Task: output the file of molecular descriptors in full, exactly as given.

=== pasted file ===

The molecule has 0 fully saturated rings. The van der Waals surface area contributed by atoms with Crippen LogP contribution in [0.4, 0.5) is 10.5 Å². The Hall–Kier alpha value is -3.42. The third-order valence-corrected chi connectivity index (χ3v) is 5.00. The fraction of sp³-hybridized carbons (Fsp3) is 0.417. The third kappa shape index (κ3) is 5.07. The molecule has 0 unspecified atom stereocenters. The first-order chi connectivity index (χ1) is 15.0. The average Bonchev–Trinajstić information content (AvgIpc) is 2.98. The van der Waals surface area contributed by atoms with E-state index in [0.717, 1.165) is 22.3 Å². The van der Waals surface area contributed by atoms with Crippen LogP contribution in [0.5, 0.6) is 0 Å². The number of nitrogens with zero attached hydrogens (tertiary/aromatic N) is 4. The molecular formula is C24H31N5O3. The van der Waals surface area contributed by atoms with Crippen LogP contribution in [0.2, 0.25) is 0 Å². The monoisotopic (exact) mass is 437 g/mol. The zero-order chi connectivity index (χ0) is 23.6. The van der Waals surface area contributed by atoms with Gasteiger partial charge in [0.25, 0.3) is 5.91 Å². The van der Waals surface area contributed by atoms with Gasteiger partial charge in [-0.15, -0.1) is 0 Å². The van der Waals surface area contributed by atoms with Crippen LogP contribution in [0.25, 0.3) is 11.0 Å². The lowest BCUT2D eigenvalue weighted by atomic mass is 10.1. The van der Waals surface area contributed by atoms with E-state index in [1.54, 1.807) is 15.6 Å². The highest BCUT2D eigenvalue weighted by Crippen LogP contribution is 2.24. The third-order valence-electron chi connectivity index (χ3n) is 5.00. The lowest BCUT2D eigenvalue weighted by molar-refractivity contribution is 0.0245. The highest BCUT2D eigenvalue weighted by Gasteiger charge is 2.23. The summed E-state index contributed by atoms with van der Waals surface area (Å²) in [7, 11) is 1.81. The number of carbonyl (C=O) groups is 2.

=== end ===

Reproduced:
The molecule has 0 fully saturated rings. The van der Waals surface area contributed by atoms with Crippen LogP contribution in [0.4, 0.5) is 10.5 Å². The Hall–Kier alpha value is -3.42. The third-order valence-corrected chi connectivity index (χ3v) is 5.00. The fraction of sp³-hybridized carbons (Fsp3) is 0.417. The third kappa shape index (κ3) is 5.07. The molecule has 0 unspecified atom stereocenters. The first-order chi connectivity index (χ1) is 15.0. The average Bonchev–Trinajstić information content (AvgIpc) is 2.98. The van der Waals surface area contributed by atoms with E-state index in [0.717, 1.165) is 22.3 Å². The van der Waals surface area contributed by atoms with Crippen LogP contribution in [0.5, 0.6) is 0 Å². The number of nitrogens with zero attached hydrogens (tertiary/aromatic N) is 4. The molecular formula is C24H31N5O3. The van der Waals surface area contributed by atoms with Crippen LogP contribution in [0.2, 0.25) is 0 Å². The monoisotopic (exact) mass is 437 g/mol. The zero-order chi connectivity index (χ0) is 23.6. The van der Waals surface area contributed by atoms with Gasteiger partial charge in [0.25, 0.3) is 5.91 Å². The van der Waals surface area contributed by atoms with Gasteiger partial charge in [-0.15, -0.1) is 0 Å². The van der Waals surface area contributed by atoms with Crippen LogP contribution in [0.25, 0.3) is 11.0 Å². The lowest BCUT2D eigenvalue weighted by atomic mass is 10.1. The van der Waals surface area contributed by atoms with E-state index in [1.54, 1.807) is 15.6 Å². The highest BCUT2D eigenvalue weighted by Crippen LogP contribution is 2.24. The third-order valence-electron chi connectivity index (χ3n) is 5.00. The lowest BCUT2D eigenvalue weighted by molar-refractivity contribution is 0.0245. The highest BCUT2D eigenvalue weighted by Gasteiger charge is 2.23. The summed E-state index contributed by atoms with van der Waals surface area (Å²) in [7, 11) is 1.81. The number of carbonyl (C=O) groups is 2.